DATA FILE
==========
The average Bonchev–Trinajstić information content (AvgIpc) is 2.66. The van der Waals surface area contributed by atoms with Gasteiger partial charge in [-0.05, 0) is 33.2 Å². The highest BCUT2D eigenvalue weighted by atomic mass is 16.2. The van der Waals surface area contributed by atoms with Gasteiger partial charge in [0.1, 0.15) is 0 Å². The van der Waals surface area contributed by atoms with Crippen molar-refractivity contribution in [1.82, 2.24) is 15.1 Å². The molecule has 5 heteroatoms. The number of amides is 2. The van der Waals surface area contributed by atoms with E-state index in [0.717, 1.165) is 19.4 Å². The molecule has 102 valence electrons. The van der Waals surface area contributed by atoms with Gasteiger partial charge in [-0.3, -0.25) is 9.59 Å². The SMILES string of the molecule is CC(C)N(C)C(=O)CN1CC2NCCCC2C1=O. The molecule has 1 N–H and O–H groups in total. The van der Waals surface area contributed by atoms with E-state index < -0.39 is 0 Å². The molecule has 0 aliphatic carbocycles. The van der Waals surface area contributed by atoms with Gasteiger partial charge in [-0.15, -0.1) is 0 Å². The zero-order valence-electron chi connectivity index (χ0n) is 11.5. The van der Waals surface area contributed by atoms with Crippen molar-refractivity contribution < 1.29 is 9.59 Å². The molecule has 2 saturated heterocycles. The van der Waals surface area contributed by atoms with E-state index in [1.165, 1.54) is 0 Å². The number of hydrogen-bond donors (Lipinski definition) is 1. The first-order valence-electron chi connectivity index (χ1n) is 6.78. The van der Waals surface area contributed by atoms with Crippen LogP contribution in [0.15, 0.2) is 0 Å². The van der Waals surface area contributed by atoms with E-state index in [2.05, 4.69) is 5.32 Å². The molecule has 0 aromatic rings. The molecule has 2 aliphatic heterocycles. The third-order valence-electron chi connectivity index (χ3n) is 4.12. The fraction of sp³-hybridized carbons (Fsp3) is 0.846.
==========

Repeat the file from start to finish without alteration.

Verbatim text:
The average Bonchev–Trinajstić information content (AvgIpc) is 2.66. The van der Waals surface area contributed by atoms with Gasteiger partial charge in [-0.05, 0) is 33.2 Å². The highest BCUT2D eigenvalue weighted by atomic mass is 16.2. The van der Waals surface area contributed by atoms with Gasteiger partial charge in [0.1, 0.15) is 0 Å². The van der Waals surface area contributed by atoms with Crippen molar-refractivity contribution in [1.82, 2.24) is 15.1 Å². The molecule has 5 heteroatoms. The number of amides is 2. The van der Waals surface area contributed by atoms with E-state index in [0.717, 1.165) is 19.4 Å². The molecule has 102 valence electrons. The van der Waals surface area contributed by atoms with Gasteiger partial charge in [-0.3, -0.25) is 9.59 Å². The SMILES string of the molecule is CC(C)N(C)C(=O)CN1CC2NCCCC2C1=O. The molecule has 1 N–H and O–H groups in total. The van der Waals surface area contributed by atoms with E-state index < -0.39 is 0 Å². The molecule has 0 aliphatic carbocycles. The van der Waals surface area contributed by atoms with Gasteiger partial charge in [-0.15, -0.1) is 0 Å². The zero-order valence-electron chi connectivity index (χ0n) is 11.5. The van der Waals surface area contributed by atoms with Crippen molar-refractivity contribution < 1.29 is 9.59 Å². The molecule has 2 saturated heterocycles. The van der Waals surface area contributed by atoms with E-state index in [1.165, 1.54) is 0 Å². The number of hydrogen-bond donors (Lipinski definition) is 1. The first-order valence-electron chi connectivity index (χ1n) is 6.78. The van der Waals surface area contributed by atoms with Crippen LogP contribution in [0.15, 0.2) is 0 Å². The van der Waals surface area contributed by atoms with E-state index in [2.05, 4.69) is 5.32 Å². The molecule has 0 aromatic rings. The molecule has 2 aliphatic heterocycles. The third-order valence-electron chi connectivity index (χ3n) is 4.12. The fraction of sp³-hybridized carbons (Fsp3) is 0.846.